He's right - there are lots of books, gurus, theories, 'rules' and other paraphernalia about screenwriting, yet the old adage is, writing is all about rewriting. So what do you do when you've finished that first draft? Well, you read Paul's book!
Now, I normally have an aversion to screenwriting "manuals", preferring hands on workshops and courses. But Rewrite is so clearly set out with plenty of examples and exercises that I found it easy to read and, more importantly, understand from a practical perspective.
The course follows the guidelines in the book - Paul doesn't claim to espouse rules and laws - with the opportunity for almost forensic examination of each week's "homework". It's this attention to detail by breaking the script up into its component parts and analysing what's working or not that is absolutely invaluable. For example, from me doing a new beat sheet of the existing draft, Paul was able to pinpoint that the First Act is a little out of balance. Next lot of homework is to rewrite the first 15-25 pages based on today's notes.
I suspect we will be rewriting our entire scripts over the remaining 6 weeks paying attention to Paul's 7 story points and guidelines. What a great way to do a rewrite - clear, concise & supportive feedback. That's not to say there isn't a lot of heavy lifting to be done - I need to think about how to rectify the imbalance and rewrite the opening sequence. But that's the joy of doing a course like this - being challenged to make the script better by utilising such expertise.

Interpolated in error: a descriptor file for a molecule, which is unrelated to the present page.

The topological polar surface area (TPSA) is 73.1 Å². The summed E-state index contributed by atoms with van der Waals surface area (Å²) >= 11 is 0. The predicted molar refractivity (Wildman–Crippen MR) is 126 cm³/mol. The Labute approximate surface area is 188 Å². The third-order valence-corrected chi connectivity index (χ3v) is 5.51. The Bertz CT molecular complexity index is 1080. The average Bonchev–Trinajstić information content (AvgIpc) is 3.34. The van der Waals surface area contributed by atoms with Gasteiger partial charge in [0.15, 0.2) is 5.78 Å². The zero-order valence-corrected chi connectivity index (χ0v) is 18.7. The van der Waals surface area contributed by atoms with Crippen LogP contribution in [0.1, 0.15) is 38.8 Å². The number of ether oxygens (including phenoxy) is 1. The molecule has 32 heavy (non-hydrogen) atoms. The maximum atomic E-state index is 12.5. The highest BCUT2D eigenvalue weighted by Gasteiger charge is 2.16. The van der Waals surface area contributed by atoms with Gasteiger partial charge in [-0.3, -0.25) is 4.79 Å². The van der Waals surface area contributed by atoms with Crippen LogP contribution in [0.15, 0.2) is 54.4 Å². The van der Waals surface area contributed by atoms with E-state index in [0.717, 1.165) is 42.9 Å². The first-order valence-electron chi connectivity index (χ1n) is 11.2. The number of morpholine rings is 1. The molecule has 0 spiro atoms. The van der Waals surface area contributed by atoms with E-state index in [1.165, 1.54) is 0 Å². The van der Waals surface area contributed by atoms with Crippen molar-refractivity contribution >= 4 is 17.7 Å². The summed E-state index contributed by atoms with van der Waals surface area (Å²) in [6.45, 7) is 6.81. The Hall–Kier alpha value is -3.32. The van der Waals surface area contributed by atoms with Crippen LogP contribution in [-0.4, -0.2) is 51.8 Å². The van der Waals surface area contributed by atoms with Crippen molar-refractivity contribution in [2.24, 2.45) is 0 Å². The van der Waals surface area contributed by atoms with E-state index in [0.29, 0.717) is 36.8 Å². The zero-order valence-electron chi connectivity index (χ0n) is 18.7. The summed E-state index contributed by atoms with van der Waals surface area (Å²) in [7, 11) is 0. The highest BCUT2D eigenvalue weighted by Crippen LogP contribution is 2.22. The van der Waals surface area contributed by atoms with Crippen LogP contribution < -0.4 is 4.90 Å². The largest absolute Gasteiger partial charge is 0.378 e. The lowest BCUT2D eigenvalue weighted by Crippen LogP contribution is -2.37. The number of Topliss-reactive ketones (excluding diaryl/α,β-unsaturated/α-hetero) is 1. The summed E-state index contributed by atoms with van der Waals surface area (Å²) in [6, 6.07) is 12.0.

What it makes me wonder though is this ... I know Perth may be but a small village in the global film-making community but why has it taken so long to find such shining nuggets of wisdom? I feel like I have been wandering through the wilderness all this time ... thankfully no more!